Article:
How to make robotic milking work for you

The Mannion family is milking 200 Holstein Friesian cows outside Birr, Co. Offaly. The system is unique in that cows are housed almost all year round and zero-grazed grass is fed in conjunction with a total mixed ration (TMR).

There are only 26 grazing acres available around the yard. Cows are consuming 1,110kg of concentrate and approximately 1.2 million litres of milk were sold in 2017.

Average protein is 3.35% and butterfat is 3.85%; total bacteria counts (TBC) are 5,000 and somatic cell counts (SCC) are running at 130,000 cells/ml.

New investment

Tim Mannion touched on his previous system and outlined why he went down the route of robotic milking.

He said: “I was milking in an old six-unit herringbone and knew there was significant money to be invested to improve milking facilities.

“After careful research and attending many Lely Open Days and events, we purchased two Lely Astronaut milking robots and started milking in 2014.

“It has been a great success; it takes the work out of milking. We have more time to manage the cows. It was a significant investment for me, but I can now see the true benefits of the system. I would never go back to the parlour again,” he explained.

Only 26 grazing acres around the yard

Tim farms 125ac in total but has only 26 grazing acres available around the yard; it was a no-brainer when he decided to move away from high-concentrate feeding and invest in a zero grazer 11 years ago.

“We were using a lot of meal and it couldn’t last. We decided to invest in a zero grazer and – nowadays – we’re buying all our grass from local farmers for 11 months of the year. This has helped me to increase cow numbers from 130 to 200,” he explained.

Improved milk yields

Tim has almost doubled cow numbers over the last three years. He may only milk 150 cows at any time, but there are over 200 cows on the farm.

He sold just short of 1.2 million litres to the co-op last year and this was only possible due to the low labour requirements around the milking process. Virtually the same volume of milk leaves the farm every day of the year.

Automation

Tim keeps a close eye on the robotic system and carries out general maintenance on regular occasions.

He said: “We have two Lely Robots, a Discovery (mobile barn cleaner), a Calm (calf feeder) and a Luna (cow brush).

“With all this technology, you have to keep on top of machine maintenance. Every machine is checked daily to ensure all calves are fed, cows are milked and yards are scraped. It’s all about reducing labour,” Tim added.

Huge labour savings

The system has freed Tim’s time up considerably and now he is able to focus on other important tasks. On this, he said; “The Lely robotic milking system has given me back five hours in the day that I never had before; we’re now getting to prioritise work.

“It is virtually hassle free and we spend approximately 20 minutes morning and evening carrying out small routine tasks.”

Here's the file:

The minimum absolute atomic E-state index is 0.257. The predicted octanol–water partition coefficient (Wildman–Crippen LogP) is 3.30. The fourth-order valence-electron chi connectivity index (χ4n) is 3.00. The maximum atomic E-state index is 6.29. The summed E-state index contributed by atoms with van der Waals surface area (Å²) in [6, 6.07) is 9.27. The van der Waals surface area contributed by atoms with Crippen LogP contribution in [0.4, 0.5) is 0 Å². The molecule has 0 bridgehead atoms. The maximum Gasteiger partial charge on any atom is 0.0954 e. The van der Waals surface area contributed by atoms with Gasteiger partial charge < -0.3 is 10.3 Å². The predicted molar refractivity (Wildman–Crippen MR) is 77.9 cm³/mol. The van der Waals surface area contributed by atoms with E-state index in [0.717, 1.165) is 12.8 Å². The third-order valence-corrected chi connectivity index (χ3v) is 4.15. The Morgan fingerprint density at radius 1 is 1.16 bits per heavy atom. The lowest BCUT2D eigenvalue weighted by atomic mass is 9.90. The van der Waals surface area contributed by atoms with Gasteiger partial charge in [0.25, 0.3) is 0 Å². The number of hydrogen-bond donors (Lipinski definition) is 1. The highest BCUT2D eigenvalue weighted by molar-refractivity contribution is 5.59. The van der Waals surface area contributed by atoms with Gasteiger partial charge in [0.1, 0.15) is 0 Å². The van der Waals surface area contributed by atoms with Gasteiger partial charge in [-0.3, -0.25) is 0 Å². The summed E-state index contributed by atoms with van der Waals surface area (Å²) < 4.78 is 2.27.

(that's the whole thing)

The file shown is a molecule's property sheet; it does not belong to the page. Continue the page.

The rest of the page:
He continued: “Granted we are very busy, but I have great help from my wife Liz (who does all the finance and book work) and my two children – Shane and Lauren – who feed the calves, scrape and lime cubicles and bed the dry cows.

“You have to be on the ball and fully tuned in; this is a busy yard. Automation has given me time to use the head and not the hands.”

More cow information

The farmer also explained how the information obtained by the robotic system allows him to make important decisions when it comes to his herd.

He said: “The information generated is very impressive. Automatic heat detection; rumination; weighing; feed to yield; daily milk protein and fat indications; and automatic cow drafting are common features. This data is critical to help me make necessary daily management decisions.”

Come and see for yourself

Why not come and see Tim’s success for yourself? In conjunction with the Lely Center Mullingar, Tim and Liz Mannion invite you to their open day on Wednesday, April 4.

Niall McGauran of Lely Center Mullingar said: “Tim’s figures are amongst Ireland’s best in addition to his being one of the most automated farms in the country.”

IFAC will also be there on the day to discuss how the farm business’ finances compare to the rest of their clients nationwide.

IFAC’s Head of Agri Farm Support Philip O Connor commented on the upcoming open day, adding: “It’s great to be involved with the open day and to see how Tim Mannion has grown and adapted his business over the years.”

IFAC is involved with all types of dairy farmers as the industry evolves post quota abolition. IFAC has a deep understanding of the dairy sector and offers a range of services to assist farmers to make the best decisions from both a financial and a family perspective.

These services range from bookkeeping, pre-year-end tax reviews, tax planning and tax structures. These structures include: partnerships/companies; succession planning; and life assurance.

IFAC will also tailor the service to the needs of clients at whatever stage of their dairy farm development.

When and where?

Tim and Liz Mannion will host an open day on their farm at Ballinamona Glebe, Killyon, Birr, Co. Offaly (R42 E031), on Wednesday, April 4. The open day will run from 12:00am to 4:00pm.

The farm will be signposted from the main Birr to Tullamore road (N52). For more information, contact Niall McGauran at: 086-4178424 Click here for more information